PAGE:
1. So much of the commentary on the Commerce Department investigation has been misdirection, rather than analysis. Commerce’s action is not policy, it is simply enforcing existing laws. The size of the petitioner is immaterial, it is the credibility of the petitioner’s claims about potential circumvention of existing tariffs. Any close observer of the solar industry knows that there is credibility to these claims (see BofA Securities analysts take on this). And it is not “fine” if China wants to compete unfairly – that is what a rules based trading regime is all about. And the Chinese solar supply chain is rife with high carbon emissions and forced labor, and is increasingly unreliable. We are whistling past the graveyard if we believe that continuing to double down on this supply chain is the answer vs. developing a more distributed, resilient and sustainable solar supply chain capable of meeting our future solar needs.

    1. As we said, it’s time to start using common sense and doing what’s in the best interests of the vast majority. Maybe listen to what the solar industry has to say? Domestic solar panel manufacturers are sold out through 2024 and can only product 10-20% of what the USA needs to grow solar. China produces 86% of the world’s solar panels. What’s the solution here? Freeze all projects for a year and then impose hefty tariffs? Doesn’t sound like the answer.

    2. Giving some thoughts to your response Michael and lots of people feel a similar way. It’s definitely a contentious topic to debate. Would be great to hear any thoughts you might have on what the nest way forward would be? The forced labor issue is tricky as Xinjiang produces about 45% of the world’s supply of the key component, polysilicon (says the BBC). China is apparently dominating in the production of this key component, so maybe that’s also helping drive down prices? Sure gets tricky because things get political so quickly and it’s tough to maintain objectivity in discussions.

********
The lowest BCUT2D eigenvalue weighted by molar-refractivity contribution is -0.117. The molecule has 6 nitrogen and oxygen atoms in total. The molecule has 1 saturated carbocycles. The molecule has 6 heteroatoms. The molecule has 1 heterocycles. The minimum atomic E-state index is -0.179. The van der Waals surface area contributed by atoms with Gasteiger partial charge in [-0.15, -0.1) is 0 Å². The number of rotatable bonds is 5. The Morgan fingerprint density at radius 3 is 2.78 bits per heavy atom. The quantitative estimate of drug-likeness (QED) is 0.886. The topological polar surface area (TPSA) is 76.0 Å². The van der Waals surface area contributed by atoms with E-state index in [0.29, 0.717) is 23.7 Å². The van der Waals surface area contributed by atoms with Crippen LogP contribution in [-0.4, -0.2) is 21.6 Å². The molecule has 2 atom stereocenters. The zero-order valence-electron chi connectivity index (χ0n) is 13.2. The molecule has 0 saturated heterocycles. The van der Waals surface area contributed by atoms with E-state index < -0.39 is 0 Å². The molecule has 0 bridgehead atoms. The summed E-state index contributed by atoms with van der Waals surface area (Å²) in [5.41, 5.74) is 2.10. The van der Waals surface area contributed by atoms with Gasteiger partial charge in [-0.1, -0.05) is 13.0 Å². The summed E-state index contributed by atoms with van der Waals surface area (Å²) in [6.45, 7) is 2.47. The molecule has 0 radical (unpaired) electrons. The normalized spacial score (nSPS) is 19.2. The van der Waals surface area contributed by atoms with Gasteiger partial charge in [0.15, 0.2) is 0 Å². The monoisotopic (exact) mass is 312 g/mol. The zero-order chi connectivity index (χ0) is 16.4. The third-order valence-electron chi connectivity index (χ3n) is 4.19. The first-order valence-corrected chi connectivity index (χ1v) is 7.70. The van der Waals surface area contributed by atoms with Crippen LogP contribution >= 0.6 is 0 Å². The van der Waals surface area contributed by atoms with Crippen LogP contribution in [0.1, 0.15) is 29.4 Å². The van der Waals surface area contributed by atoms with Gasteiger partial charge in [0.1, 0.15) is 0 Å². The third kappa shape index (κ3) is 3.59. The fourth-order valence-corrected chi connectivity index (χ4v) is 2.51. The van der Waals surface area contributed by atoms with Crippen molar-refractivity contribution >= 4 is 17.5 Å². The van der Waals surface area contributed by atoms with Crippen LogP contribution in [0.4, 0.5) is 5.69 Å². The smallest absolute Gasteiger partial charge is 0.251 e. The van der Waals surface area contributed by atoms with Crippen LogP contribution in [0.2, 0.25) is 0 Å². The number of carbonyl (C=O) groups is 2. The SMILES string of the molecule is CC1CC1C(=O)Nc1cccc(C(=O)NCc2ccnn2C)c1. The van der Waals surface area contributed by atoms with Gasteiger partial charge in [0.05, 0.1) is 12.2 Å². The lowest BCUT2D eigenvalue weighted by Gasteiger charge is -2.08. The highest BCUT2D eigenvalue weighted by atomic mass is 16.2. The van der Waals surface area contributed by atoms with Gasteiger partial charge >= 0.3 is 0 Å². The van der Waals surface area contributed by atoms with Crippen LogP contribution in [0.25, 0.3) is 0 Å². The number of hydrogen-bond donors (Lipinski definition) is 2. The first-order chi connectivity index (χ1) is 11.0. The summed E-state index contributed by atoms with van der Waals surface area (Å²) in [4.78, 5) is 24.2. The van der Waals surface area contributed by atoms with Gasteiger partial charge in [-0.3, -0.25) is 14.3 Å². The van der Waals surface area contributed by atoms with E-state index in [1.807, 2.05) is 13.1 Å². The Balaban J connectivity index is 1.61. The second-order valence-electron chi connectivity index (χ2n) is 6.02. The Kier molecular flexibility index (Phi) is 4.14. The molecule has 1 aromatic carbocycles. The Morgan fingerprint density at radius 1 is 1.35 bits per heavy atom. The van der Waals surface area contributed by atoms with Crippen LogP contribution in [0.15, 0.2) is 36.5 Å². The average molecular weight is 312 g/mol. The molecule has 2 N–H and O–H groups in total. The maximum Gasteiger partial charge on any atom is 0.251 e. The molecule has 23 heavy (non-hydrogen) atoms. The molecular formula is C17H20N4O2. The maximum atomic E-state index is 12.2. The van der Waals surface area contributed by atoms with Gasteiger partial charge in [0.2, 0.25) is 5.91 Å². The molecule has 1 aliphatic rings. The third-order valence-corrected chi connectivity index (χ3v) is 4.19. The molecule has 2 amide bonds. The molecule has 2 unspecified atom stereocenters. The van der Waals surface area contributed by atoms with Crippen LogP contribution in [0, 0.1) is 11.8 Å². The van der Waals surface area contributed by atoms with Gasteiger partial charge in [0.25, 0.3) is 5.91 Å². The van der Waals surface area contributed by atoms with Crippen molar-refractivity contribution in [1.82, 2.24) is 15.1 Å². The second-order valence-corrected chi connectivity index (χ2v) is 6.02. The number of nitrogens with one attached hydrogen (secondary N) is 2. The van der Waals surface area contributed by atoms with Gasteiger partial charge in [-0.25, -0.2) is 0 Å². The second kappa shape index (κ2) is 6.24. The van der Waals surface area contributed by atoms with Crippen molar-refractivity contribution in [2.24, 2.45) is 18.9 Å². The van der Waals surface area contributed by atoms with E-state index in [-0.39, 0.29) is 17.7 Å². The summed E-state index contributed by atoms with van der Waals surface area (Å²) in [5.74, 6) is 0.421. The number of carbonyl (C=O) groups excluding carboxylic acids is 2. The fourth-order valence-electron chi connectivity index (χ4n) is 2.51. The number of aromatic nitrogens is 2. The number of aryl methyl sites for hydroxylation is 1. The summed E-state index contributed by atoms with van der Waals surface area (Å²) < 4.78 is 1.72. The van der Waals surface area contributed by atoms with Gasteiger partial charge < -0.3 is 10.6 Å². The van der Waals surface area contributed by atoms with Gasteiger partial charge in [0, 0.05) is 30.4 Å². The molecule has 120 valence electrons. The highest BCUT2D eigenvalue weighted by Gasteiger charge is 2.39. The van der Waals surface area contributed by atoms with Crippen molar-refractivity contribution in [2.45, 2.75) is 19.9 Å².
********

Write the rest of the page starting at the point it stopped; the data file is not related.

2. Gentlemen,
    There are many points I could make to repudiate your comments on buying Chinese solar panels, (slave labor, transfer of jobs from Americans to China – our enemy, utilizes massively polluting coal fueled electricity to produce, the destruction of the US middle class, the increase in wealth concentration in the 1% including the authors of Nanalyze, and the list goes on an on. But I am only going to point out a simple mistake in your premiss. The greatest lie about renewables – solar and wind, is that they are cheap and cheaper than coal fueled electric generation. Electricity delivered to your house has two components. The actual “energy,” and the ability to have it there when you want it, the “capacity.” Solar and wind only provide “Energy.” They do not produce Capacity. A coal plant produces both. The “energy” produced from a coal plant today is lower cost than the energy from renewables using an apples to apples comparison. Every solar and wind plant has to have a fossil fueled power plant sitting on hot standby to provide the Capacity and the Energy that solar and wind cannot when the sun does not shine and the wind does not blow. If you want electricity for those times then you have to purchase capacity from a fossil fueled power plant whenever you purchase solar or wind generated electricity and add that to their cost. Renewables are always the highest cost electricity in the generation stack if you want to be honest with yourself and not politically correct.